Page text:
Arabian Travel Market 2022 opened its doors in Dubai

Arabian Travel Market 2022 opened its doors in Dubai
Copyright  euronews   -   Credit: Dubai
By Euronews

Arabian Travel Market (ATM) 2022 opened its doors for the 29th edition in Dubai. The Middle East's largest travel and tourism exhibition brought together global decision-makers in the sector seeking out new growth horizons for the industry.

This year, the event attracted 1500 exhibitors, representatives from 158 destinations and 20,000 attendees. The focus was on future worldwide tourism investments and finance strategies.

ATM 2022 was 85% larger than last year, with attention shifting from a post-pandemic recovery to future opportunities.

Danielle Curtis is the Exhibition Director for the Arabian Travel Market.

“We've basically been working hard to gather the momentum over the last 12-months and focus on the future trajectory, the future growth.”

The event is also a showcase for countries hoping to appeal to new tourist markets, with annual attendees from European nations of Greece. and Germany to countries like Jamaica, who were taking part for the first time.

Director of Spain Tourism Office Daniel Rosado Bayon said it is a great opportunity to promote national tourism to a global market.

“We have amazing experiences that can be done throughout the year and not only in summer, but throughout the year and throughout the country. We have many different things that we can do from beaches to ski resorts. And we can say Spain is a world in a country.”

The International Air Transport Association, IATA, expects overall traveller numbers to reach 4 billion in 2024, exceeding pre-pandemic levels, which was a boost for exhibitors.

ATM Exhibition Director Danielle Curtis said this was illustrated by the new products on the show floor, from airports, airlines and hotel offerings.

Meanwhile, J.Lindeberg, the Scandinavian Fashion Forward Sports Company, has opened a flagship store at Dubai Mall.

Their CEO, Hans Christian Meyer, is a fashion industry expert who spent over ten years at Ralph Lauren and served as CEO of Tiger of Sweden before joining J.Lindeberg.

He said footfall and visitor numbers made Dubai the first choice for their global flagship store.

“We believe it's the right time now to keep investing in the brand. Dubai Mall, pre-pandemic had 90 million visitors, and we're seeing that it's bouncing back, that 98% of those tourists are coming into the Dubai mall.”

J.Lindeberg sales exceeded €86 million in 2021. CEO Hans-Christian Meyer said part of the success came from creating brand desirability.

“We're selling a dream. We're selling, you know, emotions when people are interacting with the J.Lindeberg brand. And that's everything from design, quality, and sustainability. It's how we are showing up in our marketing campaigns, the way we are communicating the brand. And again, from a customer perspective, how are we interacting with the customers?”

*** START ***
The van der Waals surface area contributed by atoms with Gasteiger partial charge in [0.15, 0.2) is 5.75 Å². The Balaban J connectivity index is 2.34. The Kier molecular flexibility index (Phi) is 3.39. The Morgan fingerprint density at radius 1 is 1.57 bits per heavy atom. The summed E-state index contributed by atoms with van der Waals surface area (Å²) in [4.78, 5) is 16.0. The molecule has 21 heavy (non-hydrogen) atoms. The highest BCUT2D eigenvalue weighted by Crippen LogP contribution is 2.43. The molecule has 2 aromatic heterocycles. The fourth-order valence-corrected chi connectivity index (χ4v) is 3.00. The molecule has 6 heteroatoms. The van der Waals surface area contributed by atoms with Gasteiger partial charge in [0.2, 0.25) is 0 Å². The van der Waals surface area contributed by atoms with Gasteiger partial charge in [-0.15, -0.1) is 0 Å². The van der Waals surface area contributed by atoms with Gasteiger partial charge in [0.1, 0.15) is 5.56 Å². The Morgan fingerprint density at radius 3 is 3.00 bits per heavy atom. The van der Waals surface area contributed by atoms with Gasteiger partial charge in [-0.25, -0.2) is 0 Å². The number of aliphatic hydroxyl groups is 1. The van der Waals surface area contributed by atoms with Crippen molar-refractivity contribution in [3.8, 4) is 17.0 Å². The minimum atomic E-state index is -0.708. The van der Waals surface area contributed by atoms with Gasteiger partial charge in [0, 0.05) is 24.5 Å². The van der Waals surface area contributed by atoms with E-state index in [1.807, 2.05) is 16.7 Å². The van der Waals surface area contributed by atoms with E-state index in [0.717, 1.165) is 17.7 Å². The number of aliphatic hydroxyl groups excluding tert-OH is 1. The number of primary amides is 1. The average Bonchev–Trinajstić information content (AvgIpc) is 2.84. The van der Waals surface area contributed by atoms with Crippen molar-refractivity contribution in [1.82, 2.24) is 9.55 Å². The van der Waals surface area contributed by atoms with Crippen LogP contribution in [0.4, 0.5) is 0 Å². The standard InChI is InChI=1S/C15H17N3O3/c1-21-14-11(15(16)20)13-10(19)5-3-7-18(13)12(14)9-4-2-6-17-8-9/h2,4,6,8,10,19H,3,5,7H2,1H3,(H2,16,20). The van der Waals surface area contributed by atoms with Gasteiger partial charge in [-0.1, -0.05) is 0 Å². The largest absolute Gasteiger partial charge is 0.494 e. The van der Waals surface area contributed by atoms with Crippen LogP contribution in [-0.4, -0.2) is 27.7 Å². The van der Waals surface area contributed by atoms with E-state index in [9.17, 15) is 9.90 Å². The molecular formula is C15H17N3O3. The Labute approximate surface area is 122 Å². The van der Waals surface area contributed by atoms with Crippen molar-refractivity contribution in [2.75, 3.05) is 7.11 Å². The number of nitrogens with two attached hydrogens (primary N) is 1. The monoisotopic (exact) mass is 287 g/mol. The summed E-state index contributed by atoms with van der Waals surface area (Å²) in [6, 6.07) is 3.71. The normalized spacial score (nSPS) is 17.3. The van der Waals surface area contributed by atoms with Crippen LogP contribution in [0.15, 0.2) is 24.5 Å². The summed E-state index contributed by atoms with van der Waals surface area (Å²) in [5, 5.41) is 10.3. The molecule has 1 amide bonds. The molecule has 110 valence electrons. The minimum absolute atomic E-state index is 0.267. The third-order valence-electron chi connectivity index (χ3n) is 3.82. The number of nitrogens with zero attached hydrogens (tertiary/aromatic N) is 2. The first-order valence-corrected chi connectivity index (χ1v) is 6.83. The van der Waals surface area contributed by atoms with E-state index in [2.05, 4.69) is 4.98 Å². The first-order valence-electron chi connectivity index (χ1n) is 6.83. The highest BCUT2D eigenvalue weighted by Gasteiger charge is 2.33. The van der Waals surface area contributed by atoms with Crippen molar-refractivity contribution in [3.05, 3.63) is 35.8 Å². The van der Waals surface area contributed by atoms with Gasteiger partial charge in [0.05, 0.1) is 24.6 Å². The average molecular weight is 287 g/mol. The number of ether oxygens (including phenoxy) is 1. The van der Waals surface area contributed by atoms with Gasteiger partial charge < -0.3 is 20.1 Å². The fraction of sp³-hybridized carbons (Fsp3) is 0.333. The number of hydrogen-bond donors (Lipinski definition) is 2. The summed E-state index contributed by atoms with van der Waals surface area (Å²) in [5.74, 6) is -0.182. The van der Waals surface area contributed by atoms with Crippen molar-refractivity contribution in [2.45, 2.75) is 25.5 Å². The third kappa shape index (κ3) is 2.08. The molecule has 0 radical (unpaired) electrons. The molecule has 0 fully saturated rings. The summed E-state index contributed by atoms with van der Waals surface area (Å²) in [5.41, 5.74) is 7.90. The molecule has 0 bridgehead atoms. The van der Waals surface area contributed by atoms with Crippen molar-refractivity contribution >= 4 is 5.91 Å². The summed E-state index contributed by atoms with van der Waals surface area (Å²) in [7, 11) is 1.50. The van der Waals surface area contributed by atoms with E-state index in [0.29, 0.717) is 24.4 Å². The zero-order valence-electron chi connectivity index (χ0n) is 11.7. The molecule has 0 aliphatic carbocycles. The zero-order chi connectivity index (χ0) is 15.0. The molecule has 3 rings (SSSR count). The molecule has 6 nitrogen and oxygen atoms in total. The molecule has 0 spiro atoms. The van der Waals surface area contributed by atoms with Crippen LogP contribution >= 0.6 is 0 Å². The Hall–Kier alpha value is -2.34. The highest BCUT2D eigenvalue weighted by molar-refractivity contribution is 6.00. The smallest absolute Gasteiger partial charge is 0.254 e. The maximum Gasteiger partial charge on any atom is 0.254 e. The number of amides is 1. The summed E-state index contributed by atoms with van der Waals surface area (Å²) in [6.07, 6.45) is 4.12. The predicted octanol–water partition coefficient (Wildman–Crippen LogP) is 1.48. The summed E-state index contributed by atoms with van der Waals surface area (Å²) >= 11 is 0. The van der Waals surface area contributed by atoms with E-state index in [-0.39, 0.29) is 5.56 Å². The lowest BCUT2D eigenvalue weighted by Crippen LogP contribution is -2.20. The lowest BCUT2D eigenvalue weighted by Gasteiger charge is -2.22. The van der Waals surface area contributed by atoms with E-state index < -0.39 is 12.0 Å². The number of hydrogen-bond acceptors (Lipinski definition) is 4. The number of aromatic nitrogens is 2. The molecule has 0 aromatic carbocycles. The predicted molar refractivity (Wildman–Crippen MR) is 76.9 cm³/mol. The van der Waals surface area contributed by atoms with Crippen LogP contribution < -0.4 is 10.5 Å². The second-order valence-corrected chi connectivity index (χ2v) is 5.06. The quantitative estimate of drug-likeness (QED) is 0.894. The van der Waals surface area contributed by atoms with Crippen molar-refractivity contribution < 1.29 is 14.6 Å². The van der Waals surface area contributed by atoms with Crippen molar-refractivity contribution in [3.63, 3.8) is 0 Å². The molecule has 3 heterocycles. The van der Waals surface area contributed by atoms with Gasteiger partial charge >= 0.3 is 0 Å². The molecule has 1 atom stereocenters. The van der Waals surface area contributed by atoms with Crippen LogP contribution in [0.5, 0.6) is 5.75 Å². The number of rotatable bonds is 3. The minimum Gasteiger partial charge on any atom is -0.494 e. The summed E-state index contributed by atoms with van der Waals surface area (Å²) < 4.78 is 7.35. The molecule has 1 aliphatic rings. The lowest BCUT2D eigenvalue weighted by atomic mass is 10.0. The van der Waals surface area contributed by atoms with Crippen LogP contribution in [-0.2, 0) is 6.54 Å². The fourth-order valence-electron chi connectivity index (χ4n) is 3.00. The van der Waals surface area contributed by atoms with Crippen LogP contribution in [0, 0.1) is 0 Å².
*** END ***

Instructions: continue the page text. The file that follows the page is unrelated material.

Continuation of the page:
Elsewhere, Silicon Valley entrepreneurs believe they found the future of aviation. Start-Up specialising in electric-powered aircraft are hoping to solve the problem of urban gridlock in cities around the world.

As urban traffic increases entrepreneurs are looking to a future in which commuters use air taxis to bypass busy roads. Companies such as Archer, Joby and Wisk are working on electric-powered aircraft that take off and land vertically, like helicopters then propel forward like planes.

Silicon Valley start-up Xwing specialises in making standard aircraft capable of flying safely without pilots, to turn commuting by air into a cheaper and more efficient way to travel.

Xwing CEO, Marc Piette said they like to think they are building the future of aviation.

“We're right now converting aircraft into pilotless aircraft so they can be flown and manned and integrated in the airspace seamlessly.”

Potential problems of electric powered and pilotless aircraft include establishing infrastructure in cities and creating a mindset change in passengers, especially in terms of safety.

Ryan Olson is an Xwing pilot but he does not fly the aircraft, instead, he observes the robot in-flight as a safeguard.

“Unlike a human that does something differently every single time. I know after I've observed it so many times, it will do exactly the same thing, and I'm there to confirm that it's acting in the same manner it has before.”

Miami and Los Angeles are already exploring the potential of aerial ridesharing with hopes of operations running from 2024. One thing that could influence users is cost.

Xwing CEO Marc Piette said the autonomy can dramatically reduce the price per mile to fly.

“You can move away from flying buses, which is what the commercial aviation market is today, and to down the road flying taxis by being able to remove the pilot from the vehicle. You can shrink those vehicles and still keep a very low cost per seat mile.”

United Airlines has pre-ordered 200 Archer aircraft with a plan to use them for last-mile transportation from the airports they serve.

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